Commandant of the U.S. Coast Guard Admiral Paul Zukunft warned on Wednesday that the United States is woefully behind other nations like Russia and China in securing the arctic waterways critical to national defense and economic security.

Speaking at the Center for Strategic and International Studies, Zukunft issued a warning that Russia has “made a strategic statement,” in the Arctic by saying “I’m here first, and everyone else, you’re going to be playing catch-up for a generation to catch up to me first.”

The Coast Guard has long been struggling to maintain operations with its tiny fleet of polar heavy icebreakers—only two exist, and one of them is being cannibalized for spare parts as we speak—as the Russians continue to pump more and more research and development into their very robust arctic sea going capability. The Russians already have over 40 operational icebreakers, with plans for potentially arming ice breaking frigates with missiles, essentially guaranteeing further militarization of the Arctic that the U.S. Coast Guard, and the Navy for that matter, are woefully unprepared for.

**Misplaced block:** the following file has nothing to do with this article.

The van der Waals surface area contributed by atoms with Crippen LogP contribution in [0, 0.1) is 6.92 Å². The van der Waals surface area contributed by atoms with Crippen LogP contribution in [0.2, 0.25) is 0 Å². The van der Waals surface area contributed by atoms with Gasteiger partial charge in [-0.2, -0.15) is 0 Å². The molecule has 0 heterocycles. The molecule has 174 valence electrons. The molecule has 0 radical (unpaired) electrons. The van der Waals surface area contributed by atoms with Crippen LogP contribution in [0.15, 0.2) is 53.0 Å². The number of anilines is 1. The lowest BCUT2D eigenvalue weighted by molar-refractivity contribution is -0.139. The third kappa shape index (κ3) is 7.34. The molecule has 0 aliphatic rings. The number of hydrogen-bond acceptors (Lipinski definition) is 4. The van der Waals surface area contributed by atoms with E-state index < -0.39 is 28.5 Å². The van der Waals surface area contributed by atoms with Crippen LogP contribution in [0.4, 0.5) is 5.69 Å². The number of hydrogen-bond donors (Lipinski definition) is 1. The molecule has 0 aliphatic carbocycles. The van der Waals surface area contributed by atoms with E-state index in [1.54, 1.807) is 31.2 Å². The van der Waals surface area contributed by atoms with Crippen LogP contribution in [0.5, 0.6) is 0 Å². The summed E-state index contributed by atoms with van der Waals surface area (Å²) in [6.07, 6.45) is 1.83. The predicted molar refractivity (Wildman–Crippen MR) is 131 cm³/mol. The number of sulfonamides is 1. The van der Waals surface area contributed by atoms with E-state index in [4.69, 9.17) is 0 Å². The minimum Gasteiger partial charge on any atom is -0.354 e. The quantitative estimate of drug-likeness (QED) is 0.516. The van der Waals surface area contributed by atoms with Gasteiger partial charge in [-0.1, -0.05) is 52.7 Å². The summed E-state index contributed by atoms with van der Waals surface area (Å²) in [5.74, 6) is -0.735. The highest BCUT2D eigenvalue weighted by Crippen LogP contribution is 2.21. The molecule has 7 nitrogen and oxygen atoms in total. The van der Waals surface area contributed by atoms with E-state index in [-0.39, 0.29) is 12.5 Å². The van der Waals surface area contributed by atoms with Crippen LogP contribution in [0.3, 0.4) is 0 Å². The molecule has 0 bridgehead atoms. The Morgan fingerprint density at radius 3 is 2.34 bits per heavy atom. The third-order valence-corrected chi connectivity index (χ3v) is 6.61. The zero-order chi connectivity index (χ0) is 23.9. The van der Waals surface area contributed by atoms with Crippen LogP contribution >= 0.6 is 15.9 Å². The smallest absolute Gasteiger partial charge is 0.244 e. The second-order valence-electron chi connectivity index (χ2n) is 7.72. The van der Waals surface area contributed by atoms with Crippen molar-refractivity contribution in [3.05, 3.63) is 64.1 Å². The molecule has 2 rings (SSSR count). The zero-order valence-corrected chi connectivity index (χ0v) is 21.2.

Zukunft noted that huge stores of untapped natural resources like natural gas and oil exist beneath the Arctic Sea, and as ice recedes as part of a global trend of rising temperatures and seawater, competitor nations like Russia and China are seeing the potential to secure those resources for themselves.

The mission of the U.S. Coast Guard’s polar icebreakers is to keep critical economic sea lanes open through the Arctic, as well as respond in the event of extreme search and rescue cases. The Coast Guard has for decades patrolled these waterways, playing a key role during the Cold War by providing security and freedom of movement for America’s arctic forces stationed in the far north. As their fleet of icebreakers have broken down over the course of time, they have not been replaced. Each subsequent Commandant, the most senior leader in the Coast Guard, has made the case for more funding for a problem they have long recognized as only getting worse with time, not better.

But it seems that since the Cold War ended, America’s attention in the Arctic drifted further afield, while the Russians never really intended to stop their activities in the region.

“They’ve got all their chess pieces on the board right now, and right now we’ve got a pawn and maybe a rook,” Zukunft said. “If you look at this Arctic game of chess, they’ve got us at checkmate right at the very beginning.”

Image courtesy of the US Coast Guard